more of them get swallowed up by increasing rents.
This is an issue that doesn’t just affect clubs, but all small businesses that can’t afford rising costs; one of the reasons many high streets in Britain and Europe are beginning to look very similar – lots of chain coffee shops and chemists, little in the way of unique venues that open past 8pm. “We need a 24-hour library, 24-hour workspaces for students and creatives and people whose work means they’re dealing with the other side of the world,” says Mirik Milan, Amsterdam’s first Night Mayor, who was appointed in 2014. “You need shops where you can buy tomorrow’s breakfast, or that cable you need now for that presentation you’re giving at 9am. It’s possible.”
Ultimately though, unless 24-hour libraries make sense for developers, it’s hard to see who is going to build them. As Give Us The Night’s Sharpe says: “So much of Dublin has been sold off to [developers] and clearly there’s a grey area in planning regulations that favour them more than it should. It allows them to build, build and build, without having to contribute anything culturally valuable back into the communities they are taking away from.”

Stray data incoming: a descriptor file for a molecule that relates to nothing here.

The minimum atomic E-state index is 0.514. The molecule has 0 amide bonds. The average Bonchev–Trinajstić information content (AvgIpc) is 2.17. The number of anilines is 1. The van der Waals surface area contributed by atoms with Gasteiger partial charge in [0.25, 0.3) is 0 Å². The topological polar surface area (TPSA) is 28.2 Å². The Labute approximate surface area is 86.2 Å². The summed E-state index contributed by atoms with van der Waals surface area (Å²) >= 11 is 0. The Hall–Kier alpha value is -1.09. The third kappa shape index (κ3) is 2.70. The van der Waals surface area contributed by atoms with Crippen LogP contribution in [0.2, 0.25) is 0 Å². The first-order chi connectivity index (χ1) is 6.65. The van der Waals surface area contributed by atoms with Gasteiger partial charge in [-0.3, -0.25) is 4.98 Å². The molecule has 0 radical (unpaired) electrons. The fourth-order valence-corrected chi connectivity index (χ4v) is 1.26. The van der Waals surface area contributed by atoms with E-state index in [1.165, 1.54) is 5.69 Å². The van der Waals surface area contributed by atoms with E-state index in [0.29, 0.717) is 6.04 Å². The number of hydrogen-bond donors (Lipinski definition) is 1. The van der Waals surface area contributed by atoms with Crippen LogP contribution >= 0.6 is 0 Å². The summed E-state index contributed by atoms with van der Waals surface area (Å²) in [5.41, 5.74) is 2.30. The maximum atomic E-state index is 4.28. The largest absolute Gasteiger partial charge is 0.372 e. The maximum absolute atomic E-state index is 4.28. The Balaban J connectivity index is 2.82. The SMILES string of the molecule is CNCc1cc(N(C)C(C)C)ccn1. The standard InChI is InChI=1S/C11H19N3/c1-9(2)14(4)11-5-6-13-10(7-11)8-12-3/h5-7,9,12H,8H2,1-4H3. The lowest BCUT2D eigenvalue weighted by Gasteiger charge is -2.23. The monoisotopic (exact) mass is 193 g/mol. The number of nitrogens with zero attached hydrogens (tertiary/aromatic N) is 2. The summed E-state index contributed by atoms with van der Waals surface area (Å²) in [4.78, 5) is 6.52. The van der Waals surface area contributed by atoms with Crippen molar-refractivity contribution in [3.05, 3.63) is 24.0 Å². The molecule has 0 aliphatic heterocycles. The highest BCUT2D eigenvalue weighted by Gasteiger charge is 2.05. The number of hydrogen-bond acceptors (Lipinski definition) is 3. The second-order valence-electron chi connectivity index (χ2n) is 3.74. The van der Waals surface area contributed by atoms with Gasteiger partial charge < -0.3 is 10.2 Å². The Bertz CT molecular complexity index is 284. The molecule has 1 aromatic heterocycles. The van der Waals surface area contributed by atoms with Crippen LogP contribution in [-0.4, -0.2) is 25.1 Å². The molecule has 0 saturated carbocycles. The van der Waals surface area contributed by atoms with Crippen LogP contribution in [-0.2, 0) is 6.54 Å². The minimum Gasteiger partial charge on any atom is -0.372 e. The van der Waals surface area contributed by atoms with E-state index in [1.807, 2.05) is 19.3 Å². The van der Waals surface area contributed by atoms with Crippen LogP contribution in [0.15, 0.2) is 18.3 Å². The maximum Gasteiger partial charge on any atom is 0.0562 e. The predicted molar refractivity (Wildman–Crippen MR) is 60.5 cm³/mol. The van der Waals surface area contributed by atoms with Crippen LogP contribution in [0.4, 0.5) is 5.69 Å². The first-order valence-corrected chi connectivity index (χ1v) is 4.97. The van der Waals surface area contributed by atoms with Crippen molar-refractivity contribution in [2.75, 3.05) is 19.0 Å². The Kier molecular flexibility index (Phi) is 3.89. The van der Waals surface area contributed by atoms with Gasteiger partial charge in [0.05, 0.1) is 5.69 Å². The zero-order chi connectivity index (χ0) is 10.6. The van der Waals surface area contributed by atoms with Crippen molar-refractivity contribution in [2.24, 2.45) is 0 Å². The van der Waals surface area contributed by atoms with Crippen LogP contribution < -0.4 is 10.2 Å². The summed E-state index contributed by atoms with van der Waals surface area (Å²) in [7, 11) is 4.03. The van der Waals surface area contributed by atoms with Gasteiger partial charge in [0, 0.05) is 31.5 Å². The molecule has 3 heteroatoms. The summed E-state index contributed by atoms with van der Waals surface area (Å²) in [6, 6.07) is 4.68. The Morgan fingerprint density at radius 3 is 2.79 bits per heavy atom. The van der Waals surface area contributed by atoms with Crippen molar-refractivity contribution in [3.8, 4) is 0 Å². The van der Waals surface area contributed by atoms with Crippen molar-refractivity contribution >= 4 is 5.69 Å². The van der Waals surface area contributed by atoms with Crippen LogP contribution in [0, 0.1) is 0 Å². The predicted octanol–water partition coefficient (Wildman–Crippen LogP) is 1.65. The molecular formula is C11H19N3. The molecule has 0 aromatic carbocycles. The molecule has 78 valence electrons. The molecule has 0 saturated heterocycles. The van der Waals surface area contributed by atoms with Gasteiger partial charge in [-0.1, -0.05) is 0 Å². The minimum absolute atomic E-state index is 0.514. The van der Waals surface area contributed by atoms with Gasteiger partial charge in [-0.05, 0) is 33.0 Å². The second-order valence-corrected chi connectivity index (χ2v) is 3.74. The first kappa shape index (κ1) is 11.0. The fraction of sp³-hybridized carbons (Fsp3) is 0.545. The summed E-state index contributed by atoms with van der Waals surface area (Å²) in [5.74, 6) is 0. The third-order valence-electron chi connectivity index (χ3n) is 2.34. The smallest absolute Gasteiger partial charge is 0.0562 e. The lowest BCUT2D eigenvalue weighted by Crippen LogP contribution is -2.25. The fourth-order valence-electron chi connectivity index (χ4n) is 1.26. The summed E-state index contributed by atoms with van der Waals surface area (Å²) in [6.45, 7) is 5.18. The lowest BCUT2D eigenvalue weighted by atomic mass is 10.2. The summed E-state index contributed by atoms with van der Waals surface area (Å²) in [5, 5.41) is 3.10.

In April 2016, Amsterdam held the first every Night Mayor Summit, which was, according to Milan, a success. “We had more than 20 nationalities taking part in the event. We had the right combination of visitors – from municipalities, research centres, creative agencies and clubs – and topics. We covered everything from the economics of the night-time economy to prevention/harm reduction, and how to market it all globally.”
It sounds good, but is there anything conferences or roundtable workshops can achieve when faced with the irresistible force of developer dollars?
“I’m hoping that we’re just at the bottom of a trough right now and that things will come back around,” says Davison. “But it won’t happen without people doing something. You can’t be selfish just because you don’t go out any more, you have to go support campaigns like Give Us The Night if you ever cared about club culture, because if things implode a lot of kids will miss out on those good times you were lucky enough to have.”